Tuesday 1 June 2021


THE Zimbabwe Prison and Correctional Services (ZPCS), accused of showing favour to incarcerated ex-Cabinet ministers and other public figures by separating them from other inmates and offering them special treatment, has defended its position saying the practice is meant to protect them against violence and harassment.

Speaking during an all-stakeholder anti-graft Indaba organised by the Zimbabwe Anti-Corruption Commission (ZACC) and Transparency International Zimbabwe (TIZ) in Harare recently, ZPCS Deputy Commissioner-General Christine Manhivi said such public figures were prone to abuse and harassment in the cells.

Recently, there was a public outcry after reports filtered that a former Cabinet minister Prisca Mupfumira arrested for corruption-related charges was offered five-star treatment in remand prison.

Reports also made rounds that some prison officers had developed relationships with inmates to an extent of allowing them to be intimate with their partners in solitary cells, while serving.

Other inmates were reportedly seen attending family funerals when they are expected to be in prison.

Deputy Comm-Gen Manhivi said prisoners are classified differently and ministers and other public figures fall under the class of those who need protection by removal from others. She said the treatment of such inmates is not a favour, but ZPCS protects them in terms of the law.

“We have different classes of inmates who, all need protection in terms of the law. All of us are potential prisoners and we must protect inmates as required by the law.

“Ministers and other public figures are prone to verbal and physical abuse when in custody by some angry inmates.

“Recently a female minister who was in remand prison, was harassed and threatened with violence by some inmates who accused of failing to build proper cells while in Government. We had to remove her and place her in a different cell as a way of protecting her from attack,” she said.

Deputy Comm-Gen Manhivi said the isolation of the minister is not a favour, but ZPCS simply acts in terms of the law.

“That is neither a favour nor preferential treatment at all. It’s not about giving them preferential treatment, but it’s a matter of classes. We simply separate them from the violent ones in terms of the law,” she said.

However, legal experts described the practice as unfair. Harare lawyer Mr Alex Majachani said all inmates were equal regardless of their status in society.

“It is not appropriate at all. It violates the right to equality before the law. All inmates have the same status in prisons and no one must be treated differently.

“Again, high ranking officials need to appreciate the conditions of prisons once they are caught on the wrong side of the law,” said Mr Majachani.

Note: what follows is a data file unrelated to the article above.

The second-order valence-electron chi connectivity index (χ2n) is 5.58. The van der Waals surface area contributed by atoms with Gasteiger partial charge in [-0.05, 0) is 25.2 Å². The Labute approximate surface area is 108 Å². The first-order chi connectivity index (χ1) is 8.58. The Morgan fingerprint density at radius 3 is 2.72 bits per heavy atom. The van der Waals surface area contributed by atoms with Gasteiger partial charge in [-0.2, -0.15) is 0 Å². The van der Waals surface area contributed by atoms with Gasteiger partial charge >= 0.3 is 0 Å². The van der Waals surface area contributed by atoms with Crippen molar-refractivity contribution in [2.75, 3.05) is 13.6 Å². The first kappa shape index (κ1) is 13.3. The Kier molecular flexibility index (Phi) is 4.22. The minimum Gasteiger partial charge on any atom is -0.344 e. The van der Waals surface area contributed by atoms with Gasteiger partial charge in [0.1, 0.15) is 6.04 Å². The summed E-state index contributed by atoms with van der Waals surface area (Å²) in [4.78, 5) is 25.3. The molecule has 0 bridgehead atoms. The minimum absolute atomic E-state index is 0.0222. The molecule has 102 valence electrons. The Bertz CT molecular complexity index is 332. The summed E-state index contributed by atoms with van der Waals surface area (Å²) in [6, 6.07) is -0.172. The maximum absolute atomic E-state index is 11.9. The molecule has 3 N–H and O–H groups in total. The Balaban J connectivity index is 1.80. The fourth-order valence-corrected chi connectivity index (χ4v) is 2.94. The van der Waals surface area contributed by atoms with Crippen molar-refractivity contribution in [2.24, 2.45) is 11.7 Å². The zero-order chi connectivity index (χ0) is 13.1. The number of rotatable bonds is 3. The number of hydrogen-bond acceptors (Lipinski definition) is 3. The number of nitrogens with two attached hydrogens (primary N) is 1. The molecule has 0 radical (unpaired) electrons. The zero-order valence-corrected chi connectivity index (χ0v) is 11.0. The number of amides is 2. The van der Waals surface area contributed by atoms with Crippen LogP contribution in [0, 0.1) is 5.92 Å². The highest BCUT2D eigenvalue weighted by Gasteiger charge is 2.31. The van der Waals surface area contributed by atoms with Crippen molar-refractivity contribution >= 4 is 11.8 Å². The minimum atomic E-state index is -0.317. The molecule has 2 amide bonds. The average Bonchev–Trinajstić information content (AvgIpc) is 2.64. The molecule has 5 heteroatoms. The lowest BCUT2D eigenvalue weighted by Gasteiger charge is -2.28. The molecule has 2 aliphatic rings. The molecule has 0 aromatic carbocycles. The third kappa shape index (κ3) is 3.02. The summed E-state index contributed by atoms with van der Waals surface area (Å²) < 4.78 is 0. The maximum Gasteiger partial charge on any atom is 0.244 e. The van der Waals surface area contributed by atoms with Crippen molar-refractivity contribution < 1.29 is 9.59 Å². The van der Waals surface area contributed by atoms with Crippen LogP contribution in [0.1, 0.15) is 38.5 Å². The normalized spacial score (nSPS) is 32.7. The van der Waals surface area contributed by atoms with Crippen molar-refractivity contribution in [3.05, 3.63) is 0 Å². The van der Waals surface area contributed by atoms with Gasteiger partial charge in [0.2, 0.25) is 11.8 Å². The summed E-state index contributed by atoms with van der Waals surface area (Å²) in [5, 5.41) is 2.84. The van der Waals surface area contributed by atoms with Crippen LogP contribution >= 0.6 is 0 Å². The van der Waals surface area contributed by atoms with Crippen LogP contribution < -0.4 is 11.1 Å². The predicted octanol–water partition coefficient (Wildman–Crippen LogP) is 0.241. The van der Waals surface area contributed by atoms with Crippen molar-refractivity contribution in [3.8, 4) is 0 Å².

South Africa-based lawyer Mrs Tambudzai Gonese-Manjonjo said the practice only benefits public figures. “It’s unfair. I think if everyone is subjected to the same conditions as others in cells, chances of having improvements in prison conditions will be higher. High profile inmates will be heard better,” she said. A check with the criterion used to determine who qualifies for open prison shows that one’s status in society was not considered.

Any inmate who would have served for about three years and left with two years of his or her jail term can be considered to serve in an open prison.

Those serving for serious offences like murder, stock-theft, robbery, rape and other sexual offences cannot be considered. They also consider one’s behaviour when he or she was serving in a closed prison.

Since open prisons allow home visits, ZPCS establishes whether or not the inmate has relatives who can accept him for periodic home visits from open prison.

Meanwhile, another ZPCS official Chief Superintendent Patricia Mavhembu said corruption levels have significantly gone down through awareness programmes and continuous training of officers.

She said at times officers would create a corrupt relationship with inmates or their relatives, but ZPCS command read riot act, whipping them into line.

“We have heard of relations built between officers and inmates or their relatives where inmates end up getting favours.

“In the procurement section, payments are done to suppliers on a first come, first serve basis, but those who supply late may get paid first because of corruption.

“The management read recently the riot act against corruption right from the top to the most junior officer. There is now tight monitoring and review of operations to ensure compliance. Through such measures, ZPCS has managed to reduce corruption among its officers.

“In any organisation there are always bad apples, but they are dealt with in terms of the law. Rogue elements are dismissed,” she said. Herald


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